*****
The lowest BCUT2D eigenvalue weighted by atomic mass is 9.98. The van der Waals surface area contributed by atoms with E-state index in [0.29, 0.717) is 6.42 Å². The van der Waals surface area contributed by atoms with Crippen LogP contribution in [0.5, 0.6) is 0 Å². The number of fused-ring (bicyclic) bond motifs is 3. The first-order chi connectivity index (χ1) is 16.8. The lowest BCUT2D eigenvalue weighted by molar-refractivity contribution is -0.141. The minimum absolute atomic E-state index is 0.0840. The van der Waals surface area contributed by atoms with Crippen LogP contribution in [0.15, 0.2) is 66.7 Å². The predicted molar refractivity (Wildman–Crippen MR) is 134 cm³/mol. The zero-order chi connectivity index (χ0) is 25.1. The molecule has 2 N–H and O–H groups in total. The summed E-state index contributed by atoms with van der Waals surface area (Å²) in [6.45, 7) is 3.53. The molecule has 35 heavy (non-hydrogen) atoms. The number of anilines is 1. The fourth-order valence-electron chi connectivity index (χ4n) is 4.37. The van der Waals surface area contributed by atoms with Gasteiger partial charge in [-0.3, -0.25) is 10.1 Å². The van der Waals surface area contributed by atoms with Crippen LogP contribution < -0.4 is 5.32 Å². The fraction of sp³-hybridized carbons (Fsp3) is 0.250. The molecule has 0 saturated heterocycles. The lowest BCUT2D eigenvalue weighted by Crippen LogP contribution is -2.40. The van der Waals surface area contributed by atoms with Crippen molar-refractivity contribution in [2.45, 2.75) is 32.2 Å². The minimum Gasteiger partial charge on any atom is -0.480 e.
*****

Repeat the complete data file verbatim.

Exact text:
The lowest BCUT2D eigenvalue weighted by atomic mass is 9.98. The van der Waals surface area contributed by atoms with E-state index in [0.29, 0.717) is 6.42 Å². The van der Waals surface area contributed by atoms with Crippen LogP contribution in [0.5, 0.6) is 0 Å². The number of fused-ring (bicyclic) bond motifs is 3. The first-order chi connectivity index (χ1) is 16.8. The lowest BCUT2D eigenvalue weighted by molar-refractivity contribution is -0.141. The minimum absolute atomic E-state index is 0.0840. The van der Waals surface area contributed by atoms with Crippen LogP contribution in [0.15, 0.2) is 66.7 Å². The predicted molar refractivity (Wildman–Crippen MR) is 134 cm³/mol. The zero-order chi connectivity index (χ0) is 25.1. The molecule has 2 N–H and O–H groups in total. The summed E-state index contributed by atoms with van der Waals surface area (Å²) in [6.45, 7) is 3.53. The molecule has 35 heavy (non-hydrogen) atoms. The number of anilines is 1. The fourth-order valence-electron chi connectivity index (χ4n) is 4.37. The van der Waals surface area contributed by atoms with Gasteiger partial charge in [-0.3, -0.25) is 10.1 Å². The van der Waals surface area contributed by atoms with Crippen LogP contribution < -0.4 is 5.32 Å². The fraction of sp³-hybridized carbons (Fsp3) is 0.250. The molecule has 0 saturated heterocycles. The lowest BCUT2D eigenvalue weighted by Crippen LogP contribution is -2.40. The van der Waals surface area contributed by atoms with Crippen molar-refractivity contribution in [2.45, 2.75) is 32.2 Å². The minimum Gasteiger partial charge on any atom is -0.480 e.